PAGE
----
Why Blue Light Is Bad for Sleep

Why Blue Light Is Bad for Sleep

Are you aware of the serious effects of blue light on sleep?

If you’re like many, watching TV or using your phone before falling asleep is a nighttime ritual. But it’s one we desperately need to reconsider if we want to protect our precious sleep.

So let’s have a look at what blue light is, its effects on sleep and some strategies to limit these consequences.

What is Blue Light?

Blue light is a color of visible light detectable by the human eye. Its wavelength is one of the shortest on the electromagnetic spectrum making it one of the most intense.

What Emits Blue Light?

The following are a list of common sources of blue light:

  • The Sun
  • TV
  • Smartphone
  • Computer
  • Laptop
  • Tablet
  • Fluorescent Lighting
  • LED Lighting

Is Blue Light Bad?

Blue light is not necessarily bad for you on its own – it is a normal part of our vibrant color spectrum. However, the rise of technology has dramatically increased our exposure once the sun goes down.

Research indicates it has a terrible influence on our sleep hygiene. It plays havoc with the production of one of our body’s important sleep hormones, Melatonin.

What is Melatonin?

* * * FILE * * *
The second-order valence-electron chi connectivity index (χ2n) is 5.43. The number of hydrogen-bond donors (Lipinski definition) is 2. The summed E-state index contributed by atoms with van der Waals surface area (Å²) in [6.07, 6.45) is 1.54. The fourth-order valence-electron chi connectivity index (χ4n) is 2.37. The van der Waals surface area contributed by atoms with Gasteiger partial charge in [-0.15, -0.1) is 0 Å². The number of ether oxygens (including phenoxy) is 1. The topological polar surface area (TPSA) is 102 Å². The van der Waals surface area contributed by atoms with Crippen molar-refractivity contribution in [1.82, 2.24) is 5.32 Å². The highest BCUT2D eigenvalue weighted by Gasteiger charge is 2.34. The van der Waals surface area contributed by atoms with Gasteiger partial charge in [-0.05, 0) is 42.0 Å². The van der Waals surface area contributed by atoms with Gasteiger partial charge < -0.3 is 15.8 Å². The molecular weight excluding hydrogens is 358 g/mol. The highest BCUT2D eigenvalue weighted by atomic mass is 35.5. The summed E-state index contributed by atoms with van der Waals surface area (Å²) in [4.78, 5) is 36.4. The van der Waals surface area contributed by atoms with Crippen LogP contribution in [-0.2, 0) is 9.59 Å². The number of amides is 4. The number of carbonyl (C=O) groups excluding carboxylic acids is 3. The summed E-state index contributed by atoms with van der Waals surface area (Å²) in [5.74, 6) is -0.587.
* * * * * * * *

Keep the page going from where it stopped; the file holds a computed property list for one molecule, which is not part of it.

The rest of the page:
Melatonin is a hormone produced by the Pineal Gland as the sun goes down. Its main role is to prepare our body for sleep. Similarly, Melatonin production reduces as the light starts to filter through again in the morning, letting us know it’s time to wake.

Blue light emitted from our screens can reduce production of Melatonin, an important hormone for sleep.Click To Tweet

This sleep/wake cycle is often known as our Circadian Rhythm.

Why Blue Light is Bad For Sleep

Blue light’s suppression of Melatonin production toys with your body’s preparedness for sleep.

Nighttime exposure basically tells your body it’s not time to do the one thing you’re supposed to be doing. You may still sleep your usual hours but the quality can be compromised.

Shawn Stevenson, author of Sleep Smarter and host of The Model Health Show suggests that each hour of exposure to blue light suppresses melatonin for approximately 30 minutes.

Each hour of exposure to blue light suppresses melatonin for approximately 30 minutes.Click To Tweet

Furthermore, he suggests that going to bed without normal melatonin production results in “devastatingly poor sleep cycles, and not being able to fully rejuvenate your brain and body.”

Going to bed with reduced melatonin production results in devastatingly poor sleep cycles, poor rejuvenation of brain and body.Click To Tweet

Staggeringly, Shawn also mentions that Melatonin disruption has broader ramifications than just sleep. Suppressed Melatonin “disrupts the normal function of virtually ALL other hormones in your body. Hormones related to weight management, digestive function, and immune system function.”

Suppressed Melatonin also disrupts the normal function of virtually ALL other hormones in your body. Hormones related to weight management, digestive function, and immune system function.Click To Tweet